Physical and Biological Sciences Division honors three prominent alumni

PBSci Distinguished Alumni Awards recognize contributions to society by graduate and undergraduate alums

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Danesh Moazed
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Michael Raymer
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Chris Lay

Cell biologist Danesh Moazed, physicist Michael Raymer, and naturalist Chris Lay are being honored by the UC Santa Cruz Division of Physical and Biological Sciences (PBSci) as the recipients of the PBSci Distinguished Alumni Awards.

The division established the awards to honor graduates of the division who have gone on to extraordinary accomplishments in diverse fields and whose careers are characterized by sustained and exemplary contributions to society through research, practice, education, policy, or service.

Danesh Moazed

Danesh Moazed is a professor of cell biology at Harvard Medical School and a Howard Hughes Medical Institute investigator. He received both his undergraduate and graduate degrees at UC Santa Cruz, earning a B.A. in biology and Ph.D. in biology. He worked with Harry Noller, the Sinsheimer Professor of Molecular Biology, to investigate the structure and function of the ribosome, and this research led to a remarkable 17 publications.

Moazed’s postdoctoral research at UCSF focused on molecular mechanisms controlling gene expression. He then joined the faculty at Harvard Medical School, where his lab studies epigenetic inheritance mechanisms and their regulation. He has made key discoveries regarding heterochromatin, a tightly packed form of DNA, and its role in regulation of gene expression. Moazed was elected to the American Academy of Arts and Sciences in 2019.

Michael Raymer

Michael Raymer received his B.A. in chemistry and physics at UC Santa Cruz and his Ph.D. in chemical physics at the University of Colorado, Boulder. He is currently Knight Professor of Liberal Arts and Sciences (Emeritus) at the University of Oregon, having been awarded the chair in 2006 for his pioneering work on the quantum nature of light and its interaction with atoms and molecules.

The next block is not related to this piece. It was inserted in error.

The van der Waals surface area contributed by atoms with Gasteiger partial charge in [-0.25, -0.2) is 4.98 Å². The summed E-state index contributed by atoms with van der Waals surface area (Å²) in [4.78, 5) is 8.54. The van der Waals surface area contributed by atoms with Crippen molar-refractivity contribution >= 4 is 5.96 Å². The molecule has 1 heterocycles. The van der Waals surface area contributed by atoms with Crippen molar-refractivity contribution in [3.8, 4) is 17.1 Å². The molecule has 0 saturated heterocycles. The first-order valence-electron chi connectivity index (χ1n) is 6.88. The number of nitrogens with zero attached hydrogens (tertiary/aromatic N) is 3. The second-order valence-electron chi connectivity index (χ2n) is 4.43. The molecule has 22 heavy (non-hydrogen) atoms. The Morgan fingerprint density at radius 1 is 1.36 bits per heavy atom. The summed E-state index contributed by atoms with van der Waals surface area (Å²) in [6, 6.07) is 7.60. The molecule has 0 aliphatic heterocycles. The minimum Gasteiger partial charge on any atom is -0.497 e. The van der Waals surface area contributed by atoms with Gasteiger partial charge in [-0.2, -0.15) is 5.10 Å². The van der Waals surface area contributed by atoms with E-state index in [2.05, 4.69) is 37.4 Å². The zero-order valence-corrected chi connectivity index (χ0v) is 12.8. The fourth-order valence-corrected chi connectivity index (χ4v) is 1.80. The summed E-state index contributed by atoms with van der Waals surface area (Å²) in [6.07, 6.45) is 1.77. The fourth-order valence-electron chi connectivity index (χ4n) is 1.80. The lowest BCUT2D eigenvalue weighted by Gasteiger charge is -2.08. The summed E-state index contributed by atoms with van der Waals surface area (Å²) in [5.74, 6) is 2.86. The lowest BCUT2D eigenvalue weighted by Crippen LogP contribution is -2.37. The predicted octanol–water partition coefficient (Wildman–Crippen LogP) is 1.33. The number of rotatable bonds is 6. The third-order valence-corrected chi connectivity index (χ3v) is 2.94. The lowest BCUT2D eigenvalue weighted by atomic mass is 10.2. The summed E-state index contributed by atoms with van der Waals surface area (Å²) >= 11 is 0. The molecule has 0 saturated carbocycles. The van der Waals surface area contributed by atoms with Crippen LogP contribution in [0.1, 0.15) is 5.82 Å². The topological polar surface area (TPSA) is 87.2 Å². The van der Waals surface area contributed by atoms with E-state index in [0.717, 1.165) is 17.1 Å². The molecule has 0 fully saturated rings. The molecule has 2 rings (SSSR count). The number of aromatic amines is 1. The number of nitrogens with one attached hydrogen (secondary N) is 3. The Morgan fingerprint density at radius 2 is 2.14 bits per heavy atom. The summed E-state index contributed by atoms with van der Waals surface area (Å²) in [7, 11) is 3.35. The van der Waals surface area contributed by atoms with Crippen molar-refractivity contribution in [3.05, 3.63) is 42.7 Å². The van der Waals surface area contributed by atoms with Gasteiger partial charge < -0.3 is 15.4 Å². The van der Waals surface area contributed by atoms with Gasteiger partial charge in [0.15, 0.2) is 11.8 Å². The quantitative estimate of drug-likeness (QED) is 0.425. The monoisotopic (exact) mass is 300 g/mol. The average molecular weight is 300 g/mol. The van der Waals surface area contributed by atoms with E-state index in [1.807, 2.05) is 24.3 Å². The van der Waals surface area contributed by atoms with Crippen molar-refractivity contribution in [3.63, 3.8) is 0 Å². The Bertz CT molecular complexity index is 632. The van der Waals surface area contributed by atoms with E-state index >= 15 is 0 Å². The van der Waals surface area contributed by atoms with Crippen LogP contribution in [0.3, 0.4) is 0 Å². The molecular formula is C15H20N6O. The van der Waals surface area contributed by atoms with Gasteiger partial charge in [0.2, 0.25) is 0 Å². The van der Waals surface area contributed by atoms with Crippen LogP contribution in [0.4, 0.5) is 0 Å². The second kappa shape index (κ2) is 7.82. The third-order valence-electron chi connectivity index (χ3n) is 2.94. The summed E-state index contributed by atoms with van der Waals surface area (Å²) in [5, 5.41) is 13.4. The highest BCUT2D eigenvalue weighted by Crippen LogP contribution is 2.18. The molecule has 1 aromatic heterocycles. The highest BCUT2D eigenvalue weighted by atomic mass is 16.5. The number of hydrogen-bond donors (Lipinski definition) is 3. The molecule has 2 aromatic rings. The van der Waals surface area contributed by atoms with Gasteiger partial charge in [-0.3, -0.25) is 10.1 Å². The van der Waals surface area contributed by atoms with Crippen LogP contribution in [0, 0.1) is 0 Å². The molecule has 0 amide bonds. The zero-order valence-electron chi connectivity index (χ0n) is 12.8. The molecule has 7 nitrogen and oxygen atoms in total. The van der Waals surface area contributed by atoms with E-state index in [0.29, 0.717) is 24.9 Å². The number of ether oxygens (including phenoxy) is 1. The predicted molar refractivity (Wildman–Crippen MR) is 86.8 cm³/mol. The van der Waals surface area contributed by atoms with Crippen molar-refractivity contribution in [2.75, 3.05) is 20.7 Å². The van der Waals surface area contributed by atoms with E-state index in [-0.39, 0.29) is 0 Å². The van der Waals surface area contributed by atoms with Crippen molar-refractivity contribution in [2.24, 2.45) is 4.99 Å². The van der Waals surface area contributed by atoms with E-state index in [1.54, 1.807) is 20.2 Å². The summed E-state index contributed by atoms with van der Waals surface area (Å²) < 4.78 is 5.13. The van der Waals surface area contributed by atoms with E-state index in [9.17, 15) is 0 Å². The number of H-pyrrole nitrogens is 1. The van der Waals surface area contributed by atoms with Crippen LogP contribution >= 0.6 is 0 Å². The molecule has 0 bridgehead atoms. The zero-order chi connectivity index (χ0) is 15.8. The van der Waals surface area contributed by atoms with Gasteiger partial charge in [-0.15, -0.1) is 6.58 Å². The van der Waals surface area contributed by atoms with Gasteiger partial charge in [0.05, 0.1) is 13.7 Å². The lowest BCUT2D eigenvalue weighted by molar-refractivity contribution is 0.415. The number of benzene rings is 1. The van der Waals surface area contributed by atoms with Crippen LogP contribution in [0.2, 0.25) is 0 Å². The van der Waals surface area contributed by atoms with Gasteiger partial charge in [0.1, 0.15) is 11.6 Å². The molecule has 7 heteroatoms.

At UCSC, Raymer was inspired by Chemistry Professor Frank Andrews. His experience as a teaching assistant for Andrews, mentoring and teaching a small group of students, led him to co-found the Science Literacy Program at the University of Oregon on a similar experiential model. In the past decade, the program has introduced this model, along with modern teaching pedagogy, into courses taken by over 21,000 non-science undergraduates. Raymer has created several new courses for non-science majors and has authored two books on physics for a general audience. In addition, his public advocacy efforts, leading to the passage of the National Quantum Initiative Act in 2018, helped make research in quantum information science and technology a national priority.

Chris Lay

As administrative director of the Kenneth Norris Center for Natural History at UC Santa Cruz, Chris Lay has helped transform the center from little more than a repository of natural history collections into a vibrant hub of natural history learning at UC Santa Cruz. He has helped raise nearly $6 million from private donors to support the Norris Center and associated experiential learning field courses, about half of which is an endowment that ensures the long-term future of the center.

Lay earned his B.A. in mathematics at UCSC and an M.S. in conservation biology at San Jose State University. He returned to UCSC as curator of the Natural History Museum in 2008. As a lecturer in environmental studies, he also teaches classes on environmental education, UCSC campus natural history, and museum curation, as well as the department’s renowned Natural History Field Quarter. He has inspired countless students to pursue careers in natural history and ecology, raising funds for scholarships to cover field course fees and to provide stipends for senior internships to help make these opportunities available to a diversity of students. Lay has also helped to develop connections between UCSC and the broader Santa Cruz natural history community.

The PBSci distinguished alumni will be honored at a virtual awards ceremony to be held in December.